4-0 out of 5 stars La Vida Loca - Still Happening
This book is on the ALA's list of 100 most frequently banned books of 1990 through 2000.

This is a memoir of gang life & of growing up poor and Chicano in East LA in the '60's & 70's. It's also about learning who you are and finding ways out - through writing, through painting, & through social activism.

Rodriguez is primarily a poet and writer of short stories & it shows in this collection of snap shots of moments from his past. For those wanting a standard tale with a classical throughline and neat conclusions, this book will disappoint.

I enjoyed the author's imagery and the ways he plays with the genre of memoir. What is memory? What do we remember? How do we remember it? For me so much of my memory is just what he provides - little snapshots of moments in time.

From a political/social perspective, this book does a good job of elucidating the reasons kids join gangs and the possible paths out. He talks about gangs as a kind of mass suicide & that's an idea that stuck with me - all these kids looking for family & hating themselves.

In one of those funny moments where influences collide that can happen while reading, I kept thinking of another gang memoir that I read when I was younger. I remembered that it was written by a Puerto Rican guy that grew up in Spanish Harlem & was also about all of the ways that books saved him, but I couldn't remember the name of the book. It was right there on the tip of my tongue. I could remember that the author was named Piri, but that was all. Then I turned a page & there it was - Down These Mean Streets by Piri Thomas - turns out Luis Rodriguez read that one, too.

This book is also full of shades of Sandra Cisneros - a Chicana writer & poet whose work I've read off & on since her first book - The House on Mango Street. Like Cisneros, Rodriguez' work is full of rhythm & bright color.

I liked this book a great deal, although I don't think it offers any long-term solutions to these problems. Like The Corner, David Simon's killer tome on life on a Baltimore drug corner, this book illustrates the condition. Perhaps education really is the only way out, but to get there we're going to have to spend some money & stop using our educational system to ghettoize people based on class, race, income level, & the phase of the moon on Fridays when the cat's too tired to sing.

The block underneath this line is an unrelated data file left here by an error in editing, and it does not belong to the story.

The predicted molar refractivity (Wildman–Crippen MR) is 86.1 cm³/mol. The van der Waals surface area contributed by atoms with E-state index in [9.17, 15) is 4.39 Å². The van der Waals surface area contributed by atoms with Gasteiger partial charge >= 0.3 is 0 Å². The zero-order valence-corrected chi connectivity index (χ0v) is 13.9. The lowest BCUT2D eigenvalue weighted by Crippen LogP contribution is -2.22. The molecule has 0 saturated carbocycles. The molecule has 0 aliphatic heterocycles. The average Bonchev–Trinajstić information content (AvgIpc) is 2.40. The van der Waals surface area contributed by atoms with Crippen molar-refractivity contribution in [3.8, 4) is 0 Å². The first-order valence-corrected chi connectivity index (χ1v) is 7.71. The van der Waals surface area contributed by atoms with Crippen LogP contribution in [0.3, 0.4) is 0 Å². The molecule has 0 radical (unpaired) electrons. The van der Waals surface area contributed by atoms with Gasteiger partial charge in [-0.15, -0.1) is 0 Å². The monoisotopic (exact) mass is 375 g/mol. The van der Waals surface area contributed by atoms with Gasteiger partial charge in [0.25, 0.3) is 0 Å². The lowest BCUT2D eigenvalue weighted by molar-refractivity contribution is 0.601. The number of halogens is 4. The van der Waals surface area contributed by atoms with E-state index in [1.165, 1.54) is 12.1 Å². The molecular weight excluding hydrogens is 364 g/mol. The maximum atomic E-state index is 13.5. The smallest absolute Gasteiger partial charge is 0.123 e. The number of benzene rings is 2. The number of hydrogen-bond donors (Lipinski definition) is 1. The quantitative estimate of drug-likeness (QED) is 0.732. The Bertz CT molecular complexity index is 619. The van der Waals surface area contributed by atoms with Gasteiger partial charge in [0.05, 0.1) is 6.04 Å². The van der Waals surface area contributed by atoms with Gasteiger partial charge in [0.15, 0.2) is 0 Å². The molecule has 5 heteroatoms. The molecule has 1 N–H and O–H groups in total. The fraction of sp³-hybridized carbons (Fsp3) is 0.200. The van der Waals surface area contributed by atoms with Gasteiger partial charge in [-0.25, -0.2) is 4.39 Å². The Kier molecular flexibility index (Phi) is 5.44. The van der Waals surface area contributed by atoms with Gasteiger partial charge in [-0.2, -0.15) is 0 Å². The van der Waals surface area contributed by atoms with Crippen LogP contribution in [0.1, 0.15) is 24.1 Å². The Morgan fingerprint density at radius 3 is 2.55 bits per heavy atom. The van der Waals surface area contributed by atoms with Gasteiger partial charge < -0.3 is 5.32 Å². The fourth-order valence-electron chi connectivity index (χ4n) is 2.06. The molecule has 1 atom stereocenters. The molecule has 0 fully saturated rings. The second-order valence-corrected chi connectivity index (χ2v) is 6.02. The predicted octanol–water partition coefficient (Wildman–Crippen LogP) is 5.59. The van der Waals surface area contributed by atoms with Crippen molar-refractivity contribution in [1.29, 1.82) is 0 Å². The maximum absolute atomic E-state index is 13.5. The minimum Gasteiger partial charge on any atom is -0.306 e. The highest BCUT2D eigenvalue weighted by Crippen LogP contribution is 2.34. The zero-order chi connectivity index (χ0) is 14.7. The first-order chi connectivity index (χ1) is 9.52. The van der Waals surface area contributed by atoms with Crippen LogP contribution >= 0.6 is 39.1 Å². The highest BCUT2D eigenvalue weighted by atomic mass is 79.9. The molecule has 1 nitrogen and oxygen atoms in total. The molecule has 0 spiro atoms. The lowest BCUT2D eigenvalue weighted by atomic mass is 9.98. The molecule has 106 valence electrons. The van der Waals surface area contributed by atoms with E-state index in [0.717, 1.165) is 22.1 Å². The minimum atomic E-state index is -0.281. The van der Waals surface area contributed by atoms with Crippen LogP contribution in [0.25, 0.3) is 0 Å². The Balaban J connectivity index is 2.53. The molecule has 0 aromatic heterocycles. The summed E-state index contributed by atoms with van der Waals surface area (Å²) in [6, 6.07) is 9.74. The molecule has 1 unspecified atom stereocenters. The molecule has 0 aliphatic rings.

The world is a complex & beautiful place & in the end maybe only words can save us.

3-0 out of 5 stars Poorly Written
This book lacks depth and much-needed perspective.The actual subject matter is interesting, and could have resulted in an incredibly powerful, insightful book.However, he stopped short every time the opportunity for reflection presented itself.As a result, I found myself unable to sympathize with his plight.His transitions from journalistic prose to "poetic" descriptions were jarring and indulgent.Overall, this book was a great disappointment. ... Read more

2. My Nature is Hunger: New and Selected Poems, 1989 – 2004
by Luis J. Rodríguez
Paperback: 160 Pages (2005-09-01)
list price: US$14.95 -- used & new: US$4.94
(price subject to change: see help)
Asin: 1931896240
Average Customer Review: 4.0 out of 5 stars
Canada | United Kingdom | Germany | France | Japan
Editorial Review

Product Description

"This poetry is of the barrio yet stubbornly refuses to be confined in it-Rodríguez's perceptive gaze and storyteller's gift transport his world across neighborhood boundaries."-Publishers Weekly on Trochemoche

"While filled with the heart and words of Chicano culture, Rodríguez's poems transcend the scope of race and ethnicity. The topics he addresses in this book-relationships, justice, love, and the irony of daily life-are, or should be, the subjects that envelop us all. It is this universality, cloaked in the specific encounters of his life that make his writing as gripping to readers living in inner-city America as to those living in small-town USA."-Sojourners on Trochemoche

My Nature is Hunger is the first poetry collection in five years by this major award-winning Latino author. It includes selections from his previous books, Poems Across the Pavement, The Concrete River, and Trochemoche, and 26 new poems that reflect his increasingly global view, his hard-won spirituality, and his movement toward reconciliation with his family and his past.

Though Rodríguez is the most authentic voice of the barrio, many reviewers have commented on the universality of his work.

The son of Mexican immigrants, Luis J. Rodríguez grew up in Watts and East Los Angeles. He began writing in his early teens and eventually won national recognition as a poet, journalist, fiction writer, children's book writer, and critic. He is currently working as a peacemaker among gangs on a national and international level. After spending 15 years in Chicago, Rodríguez returned with his family to Los Angeles, where he helped create Tia Chucha's Café & Centro Cultural, a multi-arts, multimedia cultural center in the northeast San Fernando Valley.